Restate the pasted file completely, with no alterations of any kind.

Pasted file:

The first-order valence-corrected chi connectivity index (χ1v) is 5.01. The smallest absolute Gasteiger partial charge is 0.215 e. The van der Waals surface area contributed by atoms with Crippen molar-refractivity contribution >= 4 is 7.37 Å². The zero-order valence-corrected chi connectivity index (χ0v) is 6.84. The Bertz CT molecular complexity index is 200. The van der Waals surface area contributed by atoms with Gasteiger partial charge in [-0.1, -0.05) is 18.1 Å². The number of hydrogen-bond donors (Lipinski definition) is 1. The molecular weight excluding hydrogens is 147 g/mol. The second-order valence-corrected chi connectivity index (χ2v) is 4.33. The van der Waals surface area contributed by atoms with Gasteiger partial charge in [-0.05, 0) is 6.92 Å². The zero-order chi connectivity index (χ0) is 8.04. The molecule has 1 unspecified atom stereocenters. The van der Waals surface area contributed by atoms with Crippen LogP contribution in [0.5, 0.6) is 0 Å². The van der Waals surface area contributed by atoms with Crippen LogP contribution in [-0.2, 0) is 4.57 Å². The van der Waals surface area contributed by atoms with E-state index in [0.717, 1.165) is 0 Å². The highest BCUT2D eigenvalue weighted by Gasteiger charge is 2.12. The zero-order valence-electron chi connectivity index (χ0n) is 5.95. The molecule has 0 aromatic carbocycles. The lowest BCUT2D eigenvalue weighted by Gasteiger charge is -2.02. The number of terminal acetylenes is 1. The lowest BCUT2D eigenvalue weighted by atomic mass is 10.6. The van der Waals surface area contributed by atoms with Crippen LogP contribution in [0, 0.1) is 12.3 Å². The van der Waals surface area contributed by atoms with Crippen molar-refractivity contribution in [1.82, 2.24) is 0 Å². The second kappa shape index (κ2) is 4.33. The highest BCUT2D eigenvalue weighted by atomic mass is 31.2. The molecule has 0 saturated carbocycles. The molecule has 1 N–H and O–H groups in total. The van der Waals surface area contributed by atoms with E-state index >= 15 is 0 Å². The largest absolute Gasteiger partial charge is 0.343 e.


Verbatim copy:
The first-order valence-corrected chi connectivity index (χ1v) is 5.01. The smallest absolute Gasteiger partial charge is 0.215 e. The van der Waals surface area contributed by atoms with Crippen molar-refractivity contribution >= 4 is 7.37 Å². The zero-order valence-corrected chi connectivity index (χ0v) is 6.84. The Bertz CT molecular complexity index is 200. The van der Waals surface area contributed by atoms with Gasteiger partial charge in [-0.1, -0.05) is 18.1 Å². The number of hydrogen-bond donors (Lipinski definition) is 1. The molecular weight excluding hydrogens is 147 g/mol. The second-order valence-corrected chi connectivity index (χ2v) is 4.33. The van der Waals surface area contributed by atoms with Gasteiger partial charge in [-0.05, 0) is 6.92 Å². The zero-order chi connectivity index (χ0) is 8.04. The molecule has 1 unspecified atom stereocenters. The van der Waals surface area contributed by atoms with Crippen LogP contribution in [0.5, 0.6) is 0 Å². The van der Waals surface area contributed by atoms with Crippen LogP contribution in [-0.2, 0) is 4.57 Å². The van der Waals surface area contributed by atoms with E-state index in [0.717, 1.165) is 0 Å². The highest BCUT2D eigenvalue weighted by Gasteiger charge is 2.12. The zero-order valence-electron chi connectivity index (χ0n) is 5.95. The molecule has 0 aromatic carbocycles. The lowest BCUT2D eigenvalue weighted by Gasteiger charge is -2.02. The number of terminal acetylenes is 1. The lowest BCUT2D eigenvalue weighted by atomic mass is 10.6. The van der Waals surface area contributed by atoms with Crippen LogP contribution in [0, 0.1) is 12.3 Å². The van der Waals surface area contributed by atoms with Crippen molar-refractivity contribution in [1.82, 2.24) is 0 Å². The second kappa shape index (κ2) is 4.33. The highest BCUT2D eigenvalue weighted by atomic mass is 31.2. The molecule has 0 saturated carbocycles. The molecule has 1 N–H and O–H groups in total. The van der Waals surface area contributed by atoms with E-state index >= 15 is 0 Å². The largest absolute Gasteiger partial charge is 0.343 e.